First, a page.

Jun Balangue

Sample vectors and code for expanding test coverage.

Boundary scan or JTAG (Joint Test Action Group) is an IEEE Standard 1149.1 that defines the test access port and boundary scan architecture of digital integrated circuits. Boundary scan is a test technique that involves devices designed with shift registers placed between each device pin and the internal logic (FIGURE 1). Each shift register is called a boundary scan cell. These boundary scan cells allow control and observation of what happens at each input and output pin. When these cells are connected together, they form a data register chain called the boundary register.

 test1
Figure 1. A boundary scan device.

Boundary scan has become an important limited access solution for printed circuit board assemblies, and includes tests for digital integrated circuits interconnection, as well as testing and programming digital devices such as flash, EEPROM and serial peripheral interface (SPI) devices. Boundary scan also has the capability to execute other tests, as defined in the BSDL (Boundary Scan Description Language), including private instructions which support internal functions of a boundary scan device, such as built-in self-test (BIST).

The boundary scan operation is controlled by a test access port (TAP), the control system of a boundary scan device. The TAP controller of a boundary scan device consists of a 16-state machine (FIGURE 2). The flow of data to the instruction register (IR) and the data register (DR) is controlled by the test mode select (TMS) with a 0 or 1 bit to move from one state to another state, while the TCK synchronizes the 16-state machine operation. The TAP controller state diagram shows the sequence of any boundary scan test through the TAP controller, and applies to components that comply with IEEE 1149.1.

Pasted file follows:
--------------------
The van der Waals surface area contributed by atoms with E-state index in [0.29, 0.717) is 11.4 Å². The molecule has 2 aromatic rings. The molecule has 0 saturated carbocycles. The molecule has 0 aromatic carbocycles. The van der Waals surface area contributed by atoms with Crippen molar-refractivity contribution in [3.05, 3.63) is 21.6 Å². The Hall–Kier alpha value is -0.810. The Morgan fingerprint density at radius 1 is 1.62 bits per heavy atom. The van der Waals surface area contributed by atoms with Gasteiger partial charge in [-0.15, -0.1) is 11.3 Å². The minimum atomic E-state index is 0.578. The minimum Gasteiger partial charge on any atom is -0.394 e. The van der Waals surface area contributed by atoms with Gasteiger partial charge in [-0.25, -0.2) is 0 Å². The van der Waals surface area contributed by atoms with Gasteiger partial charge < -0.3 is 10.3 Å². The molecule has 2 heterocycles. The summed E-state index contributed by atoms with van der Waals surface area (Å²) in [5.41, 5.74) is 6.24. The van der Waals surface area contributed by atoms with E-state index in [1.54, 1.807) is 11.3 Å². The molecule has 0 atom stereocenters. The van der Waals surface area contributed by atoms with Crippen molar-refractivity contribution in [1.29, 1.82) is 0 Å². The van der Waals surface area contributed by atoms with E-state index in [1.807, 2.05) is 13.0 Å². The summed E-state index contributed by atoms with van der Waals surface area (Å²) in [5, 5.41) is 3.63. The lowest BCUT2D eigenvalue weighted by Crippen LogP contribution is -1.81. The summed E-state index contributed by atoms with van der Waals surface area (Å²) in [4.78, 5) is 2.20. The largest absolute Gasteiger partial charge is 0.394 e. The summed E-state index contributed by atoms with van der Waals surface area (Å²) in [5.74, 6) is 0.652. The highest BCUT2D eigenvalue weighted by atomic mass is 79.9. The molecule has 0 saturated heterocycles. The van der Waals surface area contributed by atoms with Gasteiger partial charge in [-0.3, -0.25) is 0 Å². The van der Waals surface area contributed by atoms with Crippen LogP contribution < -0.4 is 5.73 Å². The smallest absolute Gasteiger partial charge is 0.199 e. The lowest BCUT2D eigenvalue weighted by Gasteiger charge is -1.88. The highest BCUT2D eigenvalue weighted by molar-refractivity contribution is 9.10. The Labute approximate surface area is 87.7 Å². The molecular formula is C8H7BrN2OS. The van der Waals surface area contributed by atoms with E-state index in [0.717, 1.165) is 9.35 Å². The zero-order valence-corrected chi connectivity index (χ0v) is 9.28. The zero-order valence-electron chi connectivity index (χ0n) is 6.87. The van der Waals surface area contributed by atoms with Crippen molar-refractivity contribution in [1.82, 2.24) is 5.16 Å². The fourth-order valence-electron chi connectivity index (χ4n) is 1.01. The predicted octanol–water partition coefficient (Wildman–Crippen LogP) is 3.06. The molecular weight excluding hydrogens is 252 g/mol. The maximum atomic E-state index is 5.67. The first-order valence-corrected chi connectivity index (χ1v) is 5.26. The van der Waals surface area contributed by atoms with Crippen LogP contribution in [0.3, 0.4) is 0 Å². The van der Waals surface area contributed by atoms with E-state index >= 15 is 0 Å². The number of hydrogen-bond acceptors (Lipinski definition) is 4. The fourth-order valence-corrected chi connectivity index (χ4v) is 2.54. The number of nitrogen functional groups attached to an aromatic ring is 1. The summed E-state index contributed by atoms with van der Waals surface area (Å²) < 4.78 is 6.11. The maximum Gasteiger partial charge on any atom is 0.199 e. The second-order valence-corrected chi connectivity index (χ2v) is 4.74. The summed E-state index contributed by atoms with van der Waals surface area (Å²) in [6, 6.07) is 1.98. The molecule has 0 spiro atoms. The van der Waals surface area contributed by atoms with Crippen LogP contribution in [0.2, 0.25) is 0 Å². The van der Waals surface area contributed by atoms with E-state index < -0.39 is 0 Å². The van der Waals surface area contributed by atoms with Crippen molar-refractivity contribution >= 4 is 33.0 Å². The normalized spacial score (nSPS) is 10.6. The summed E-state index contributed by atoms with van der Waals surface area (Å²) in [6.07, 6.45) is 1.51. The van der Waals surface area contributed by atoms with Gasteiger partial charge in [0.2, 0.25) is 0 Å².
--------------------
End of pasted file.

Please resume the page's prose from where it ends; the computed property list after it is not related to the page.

test2
Figure 2. Test access port (TAP) state diagram.

Each position in the DR and IR columns represents a state of the TAP controller of the 16-state machine that controls each boundary scan device. The DR column comprises data instructions that, when passed through, affect the operation and contents of the data register. The DRs include bypass register, a mandatory register that all boundary-scan-compliant devices must contain. Either that or it will need to have the optional IDCODE, USERCODE registers, or a designer-specified register that complies with the IEEE standard.

The IR column comprises data instructions that, when passed through, affect the operation and contents of the IR, a mandatory component of every boundary scan device.

The success of boundary scan in the manufacturing test environment depends largely on the availability of ATPG (Automatic Test Program Generation), which can help test engineers develop and generate the boundary scan tests (Figure 2).

test3
Figure 3. Boundary scan software interface with a built-in ATPG (Automated Test Program Generator).

The following are examples of automatically-generated boundary scan tests:

  1. Infrastructure test – Verifies that the TAP of all boundary scan devices in the chain operate properly. If this test fails, testing stops and power is disabled from the board. This test is a preamble to all other boundary scan tests; it is an integral part of each test and is executed before each test runs.
  2. Interconnect test – Verifies the boundary scan device pins 1149.1 and 1149.6 interconnection with other boundary scan device pins.